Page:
Garrett Archer, ABC 15's data guru, talks about Kari Lake, 'Maricopa incoming' and more
If you followed the 2022 midterm election in Arizona, and for a while it seemed like everyone everywhere was, one two-word tweet was certain to make you sit up and pay attention:
The tweets came courtesy of Garrett Archer, a data analyst for ABC 15 News in Phoenix, and they meant just what they said: Maricopa County was about to release another batch of votes. And Archer, a former elections analyst at the Arizona Secretary of State’s Office, was about to add them up and break them down.
This wasn’t anything new for Archer, known as the Data Guru (his Twitter bio picture is the Count on “Sesame Street”). He’s been doing the “Maricopa incoming” bit since the 2018 election. But his Twitter following has exploded. I wrote about him a couple of years ago when he had 55,000 followers.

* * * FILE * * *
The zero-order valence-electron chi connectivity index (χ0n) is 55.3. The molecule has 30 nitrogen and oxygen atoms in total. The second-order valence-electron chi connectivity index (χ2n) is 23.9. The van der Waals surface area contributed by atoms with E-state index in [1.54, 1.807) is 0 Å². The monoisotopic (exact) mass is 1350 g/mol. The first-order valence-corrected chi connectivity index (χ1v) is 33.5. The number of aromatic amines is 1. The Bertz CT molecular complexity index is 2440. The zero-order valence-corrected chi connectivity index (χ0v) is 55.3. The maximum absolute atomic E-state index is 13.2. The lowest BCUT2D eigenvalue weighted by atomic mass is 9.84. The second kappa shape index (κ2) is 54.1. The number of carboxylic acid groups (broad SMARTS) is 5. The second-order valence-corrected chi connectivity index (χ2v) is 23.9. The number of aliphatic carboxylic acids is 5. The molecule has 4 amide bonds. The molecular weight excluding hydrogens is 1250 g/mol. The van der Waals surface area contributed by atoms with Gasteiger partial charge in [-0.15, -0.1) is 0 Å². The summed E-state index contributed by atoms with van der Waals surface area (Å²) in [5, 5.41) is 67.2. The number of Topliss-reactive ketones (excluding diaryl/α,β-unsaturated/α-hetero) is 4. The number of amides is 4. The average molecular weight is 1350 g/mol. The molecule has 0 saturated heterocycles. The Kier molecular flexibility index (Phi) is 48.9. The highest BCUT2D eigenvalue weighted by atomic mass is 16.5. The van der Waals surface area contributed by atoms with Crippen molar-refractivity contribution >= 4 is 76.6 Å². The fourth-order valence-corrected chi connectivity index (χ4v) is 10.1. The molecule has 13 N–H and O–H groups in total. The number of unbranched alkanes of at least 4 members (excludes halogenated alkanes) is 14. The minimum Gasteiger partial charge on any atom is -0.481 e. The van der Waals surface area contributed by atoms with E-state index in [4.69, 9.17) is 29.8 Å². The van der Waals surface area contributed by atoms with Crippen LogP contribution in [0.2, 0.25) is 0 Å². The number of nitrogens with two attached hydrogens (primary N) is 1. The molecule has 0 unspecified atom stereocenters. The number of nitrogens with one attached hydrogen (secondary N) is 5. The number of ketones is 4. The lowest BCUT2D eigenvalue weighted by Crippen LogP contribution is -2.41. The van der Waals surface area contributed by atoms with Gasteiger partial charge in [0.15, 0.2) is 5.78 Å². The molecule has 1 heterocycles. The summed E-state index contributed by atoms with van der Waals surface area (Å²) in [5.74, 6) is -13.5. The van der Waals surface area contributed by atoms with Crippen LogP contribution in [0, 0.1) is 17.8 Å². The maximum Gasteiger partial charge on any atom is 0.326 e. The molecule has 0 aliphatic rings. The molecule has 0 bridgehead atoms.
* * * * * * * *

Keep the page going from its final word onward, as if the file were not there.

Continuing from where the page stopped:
Now he has nearly 122,000.
Archer isn't surprised by all the attention to his election tweets
Was he surprised by the attention?
“I’m not surprised,” he said. “I was surprised at how much it grew this year, because it nearly doubled in size. But I’m used to it.”
“Every election cycle, just within a few days of the election cycle, people will just jump on and watch what’s going on in Arizona,” Archer said. “And really, since we’re a battleground state, everyone across the country is interested in what happens in Arizona.”
For the record, it’s not just Maricopa County that gets the “incoming” treatment. But since it’s the largest and most populous county in the state, it gets the most attention.